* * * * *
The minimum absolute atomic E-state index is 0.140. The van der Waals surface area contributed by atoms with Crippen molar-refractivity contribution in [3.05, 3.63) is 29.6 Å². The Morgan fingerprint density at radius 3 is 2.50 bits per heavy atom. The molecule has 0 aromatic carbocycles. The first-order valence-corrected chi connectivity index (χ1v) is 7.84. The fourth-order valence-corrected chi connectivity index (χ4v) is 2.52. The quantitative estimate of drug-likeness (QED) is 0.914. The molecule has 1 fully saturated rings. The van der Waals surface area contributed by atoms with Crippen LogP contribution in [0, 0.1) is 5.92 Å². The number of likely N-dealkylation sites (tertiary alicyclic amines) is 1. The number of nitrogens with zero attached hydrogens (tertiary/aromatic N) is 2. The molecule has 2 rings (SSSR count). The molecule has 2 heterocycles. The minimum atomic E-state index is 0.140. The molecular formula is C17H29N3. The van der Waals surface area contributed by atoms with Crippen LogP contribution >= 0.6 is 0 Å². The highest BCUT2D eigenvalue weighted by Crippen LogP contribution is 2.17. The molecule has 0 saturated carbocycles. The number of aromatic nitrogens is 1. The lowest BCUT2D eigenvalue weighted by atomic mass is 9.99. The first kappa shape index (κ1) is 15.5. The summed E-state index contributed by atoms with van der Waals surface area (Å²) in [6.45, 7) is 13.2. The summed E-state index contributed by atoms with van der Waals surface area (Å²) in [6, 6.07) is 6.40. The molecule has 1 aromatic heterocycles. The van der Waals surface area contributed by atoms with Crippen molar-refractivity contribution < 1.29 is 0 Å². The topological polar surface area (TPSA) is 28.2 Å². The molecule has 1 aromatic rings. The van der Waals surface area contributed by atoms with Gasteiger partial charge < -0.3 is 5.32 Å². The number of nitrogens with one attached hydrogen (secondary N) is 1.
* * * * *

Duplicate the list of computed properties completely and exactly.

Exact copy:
The minimum absolute atomic E-state index is 0.140. The van der Waals surface area contributed by atoms with Crippen molar-refractivity contribution in [3.05, 3.63) is 29.6 Å². The Morgan fingerprint density at radius 3 is 2.50 bits per heavy atom. The molecule has 0 aromatic carbocycles. The first-order valence-corrected chi connectivity index (χ1v) is 7.84. The fourth-order valence-corrected chi connectivity index (χ4v) is 2.52. The quantitative estimate of drug-likeness (QED) is 0.914. The molecule has 1 fully saturated rings. The van der Waals surface area contributed by atoms with Crippen LogP contribution in [0, 0.1) is 5.92 Å². The number of likely N-dealkylation sites (tertiary alicyclic amines) is 1. The number of nitrogens with zero attached hydrogens (tertiary/aromatic N) is 2. The molecule has 2 rings (SSSR count). The molecule has 2 heterocycles. The minimum atomic E-state index is 0.140. The molecular formula is C17H29N3. The van der Waals surface area contributed by atoms with Crippen LogP contribution >= 0.6 is 0 Å². The highest BCUT2D eigenvalue weighted by Crippen LogP contribution is 2.17. The molecule has 0 saturated carbocycles. The number of aromatic nitrogens is 1. The lowest BCUT2D eigenvalue weighted by atomic mass is 9.99. The first kappa shape index (κ1) is 15.5. The summed E-state index contributed by atoms with van der Waals surface area (Å²) in [6.45, 7) is 13.2. The summed E-state index contributed by atoms with van der Waals surface area (Å²) in [6, 6.07) is 6.40. The molecule has 1 aromatic heterocycles. The van der Waals surface area contributed by atoms with Crippen molar-refractivity contribution < 1.29 is 0 Å². The topological polar surface area (TPSA) is 28.2 Å². The molecule has 1 aromatic rings. The van der Waals surface area contributed by atoms with Gasteiger partial charge < -0.3 is 5.32 Å². The number of nitrogens with one attached hydrogen (secondary N) is 1.